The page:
For This Year’s Super Bowl Halftime Show, We Really Only Needed The Weeknd

The SBLV halftime show was an eerie representation of isolation and denial of death.

Whether it was the fact that thousands gathered for a nationally televised super-spreader event, country recording artist Eric Church’s purple outfit (alongside superstar Jazmine Sullivan), or the atrocious Bruce Springsteen Jeep commercial, many moments from last night’s Super Bowl LV centered around coming together, a country united. That is, besides what many pop culture lovers consider the night’s main event, the halftime show led by Abel Tesfaye a.k.a. The Weeknd. In a stark comparison to Miley Cyrus’s Pregame Show, which featured ’80s rock ‘n’ roll icons Billy Idol and Jone Jett, and shoutouts to Bikini Kill and Britney Spears, Tesfaye’s performance balanced isolation and self-indulgence.

For the past year, the talented crooner has been promoting his latest album After Hours, over time revealing the disturbing yet poignant concept and character—donning a gaudy red suit jacket, shapeshifting from drugged-out gambler to surgically enhanced oddity—at the album’s center. After Hours doubles as a homage to film classics, while also taking jabs at the superficial, exploitative underbelly of the entertainment industry. “The significance of the entire head bandages is reflecting on the absurd culture of Hollywood celebrity and people manipulating themselves for superficial reasons to please and be validated,” he told Variety.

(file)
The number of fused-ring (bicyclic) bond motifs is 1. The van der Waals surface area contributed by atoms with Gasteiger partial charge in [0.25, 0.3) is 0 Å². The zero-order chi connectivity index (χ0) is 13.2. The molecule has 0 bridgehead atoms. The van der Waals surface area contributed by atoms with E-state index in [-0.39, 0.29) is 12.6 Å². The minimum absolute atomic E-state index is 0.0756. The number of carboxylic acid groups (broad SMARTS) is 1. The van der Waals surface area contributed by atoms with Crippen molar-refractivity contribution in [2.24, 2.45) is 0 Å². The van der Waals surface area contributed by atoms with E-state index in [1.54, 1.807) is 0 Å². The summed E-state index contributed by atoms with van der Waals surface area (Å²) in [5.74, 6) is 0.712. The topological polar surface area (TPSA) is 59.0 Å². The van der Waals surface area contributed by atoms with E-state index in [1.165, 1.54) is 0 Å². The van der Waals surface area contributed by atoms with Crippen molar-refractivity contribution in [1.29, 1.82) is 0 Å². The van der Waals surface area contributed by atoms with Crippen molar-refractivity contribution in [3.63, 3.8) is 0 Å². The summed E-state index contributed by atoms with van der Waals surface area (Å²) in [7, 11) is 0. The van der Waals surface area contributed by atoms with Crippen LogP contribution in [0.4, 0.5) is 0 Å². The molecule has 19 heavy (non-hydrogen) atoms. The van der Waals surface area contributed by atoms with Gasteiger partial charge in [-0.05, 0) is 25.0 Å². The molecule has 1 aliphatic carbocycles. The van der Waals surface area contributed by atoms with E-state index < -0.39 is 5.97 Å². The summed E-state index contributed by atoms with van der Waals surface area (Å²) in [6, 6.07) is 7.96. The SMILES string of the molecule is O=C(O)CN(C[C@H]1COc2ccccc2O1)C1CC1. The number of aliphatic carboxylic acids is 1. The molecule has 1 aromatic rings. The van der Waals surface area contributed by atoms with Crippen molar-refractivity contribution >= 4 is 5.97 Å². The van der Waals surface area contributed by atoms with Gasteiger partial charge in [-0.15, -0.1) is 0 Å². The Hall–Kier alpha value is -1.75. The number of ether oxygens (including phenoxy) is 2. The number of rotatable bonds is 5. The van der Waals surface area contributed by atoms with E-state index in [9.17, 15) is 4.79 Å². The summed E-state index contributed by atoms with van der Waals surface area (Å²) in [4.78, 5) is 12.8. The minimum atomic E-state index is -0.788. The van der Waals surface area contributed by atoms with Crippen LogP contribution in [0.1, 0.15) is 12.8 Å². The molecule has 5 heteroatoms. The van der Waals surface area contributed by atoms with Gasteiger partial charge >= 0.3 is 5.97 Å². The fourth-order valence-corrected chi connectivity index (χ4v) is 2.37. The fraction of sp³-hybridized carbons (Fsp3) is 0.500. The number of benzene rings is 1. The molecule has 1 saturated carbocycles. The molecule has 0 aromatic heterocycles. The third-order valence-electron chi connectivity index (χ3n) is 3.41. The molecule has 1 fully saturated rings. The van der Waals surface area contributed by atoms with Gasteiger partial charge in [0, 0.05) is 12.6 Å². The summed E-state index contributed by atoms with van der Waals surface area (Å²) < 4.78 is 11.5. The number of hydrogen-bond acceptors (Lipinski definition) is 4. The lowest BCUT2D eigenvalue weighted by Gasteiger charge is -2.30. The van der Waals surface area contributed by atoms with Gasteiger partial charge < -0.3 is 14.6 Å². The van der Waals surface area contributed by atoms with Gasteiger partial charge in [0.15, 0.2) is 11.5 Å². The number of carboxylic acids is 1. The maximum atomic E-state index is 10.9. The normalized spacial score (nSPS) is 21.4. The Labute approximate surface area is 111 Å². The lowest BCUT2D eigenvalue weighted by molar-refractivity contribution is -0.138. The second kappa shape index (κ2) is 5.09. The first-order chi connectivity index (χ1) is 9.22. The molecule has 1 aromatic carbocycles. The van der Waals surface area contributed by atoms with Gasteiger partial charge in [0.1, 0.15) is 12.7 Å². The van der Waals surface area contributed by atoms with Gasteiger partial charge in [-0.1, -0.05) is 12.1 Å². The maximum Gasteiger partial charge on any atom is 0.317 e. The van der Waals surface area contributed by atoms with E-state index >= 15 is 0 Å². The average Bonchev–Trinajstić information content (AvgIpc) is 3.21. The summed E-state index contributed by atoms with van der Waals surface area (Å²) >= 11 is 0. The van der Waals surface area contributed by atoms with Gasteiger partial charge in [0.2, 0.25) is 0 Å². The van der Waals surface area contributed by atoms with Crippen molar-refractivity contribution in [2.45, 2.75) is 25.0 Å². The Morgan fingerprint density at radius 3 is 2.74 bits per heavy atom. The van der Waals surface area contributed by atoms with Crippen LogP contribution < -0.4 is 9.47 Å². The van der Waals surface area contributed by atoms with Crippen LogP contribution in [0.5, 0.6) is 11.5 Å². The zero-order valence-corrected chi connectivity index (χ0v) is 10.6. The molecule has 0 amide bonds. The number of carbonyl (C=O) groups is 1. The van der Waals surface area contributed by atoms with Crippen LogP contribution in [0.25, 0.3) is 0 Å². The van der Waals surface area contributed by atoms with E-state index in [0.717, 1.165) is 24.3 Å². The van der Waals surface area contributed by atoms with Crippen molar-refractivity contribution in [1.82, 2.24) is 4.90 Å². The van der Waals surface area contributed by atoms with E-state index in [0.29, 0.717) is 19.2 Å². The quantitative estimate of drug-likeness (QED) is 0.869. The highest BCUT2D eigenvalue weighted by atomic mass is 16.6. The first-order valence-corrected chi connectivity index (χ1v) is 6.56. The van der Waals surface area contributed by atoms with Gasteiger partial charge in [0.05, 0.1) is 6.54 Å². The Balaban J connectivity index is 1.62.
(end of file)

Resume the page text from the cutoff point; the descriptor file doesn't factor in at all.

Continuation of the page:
The Weeknd poured seven million dollars of his own money into this performance, which is why there were some incredible, eerie cinematic elements. Directed by Oneohtrix Point Never (who also worked with Tesfaye on the Safdie brothers’ Uncut Gems), the show opens with Tesfaye in a bedazzled red coat, face intact, inside a flashy car floating mid-air. It’s the kind of image that would look great on top of his own sponsored slot machine. Maybe he’s about to go over a cliff? Maybe his life and entire discography will flash before his eyes and millions of others’. Soon after, a demonic cyborg donning an angelic white cloak descends to their seat within an entire choir of demonic cyborgs. Nothing weird here.

The best—and creepiest—part of the fourteen minute performance was when he transitioned from the symphonic “Earned It” off of the Fifty Shades of Grey soundtrack into career favorite “House of Balloons.” With his hundreds of bandaged clones, The Weeknd secured the empty football field as a harrowing chorus sang Siouxsie Sioux’s eerie lyrics: “This is a happy house / We’re happy here.” The clone army militantly marched in place. Fun, fun, fun. “This is fun to me,” Tesfaye sings, his vocals soaring. One can’t help but think that it probably felt euphoric to play for thousands in a stadium when concerts have been put on hold indefinitely.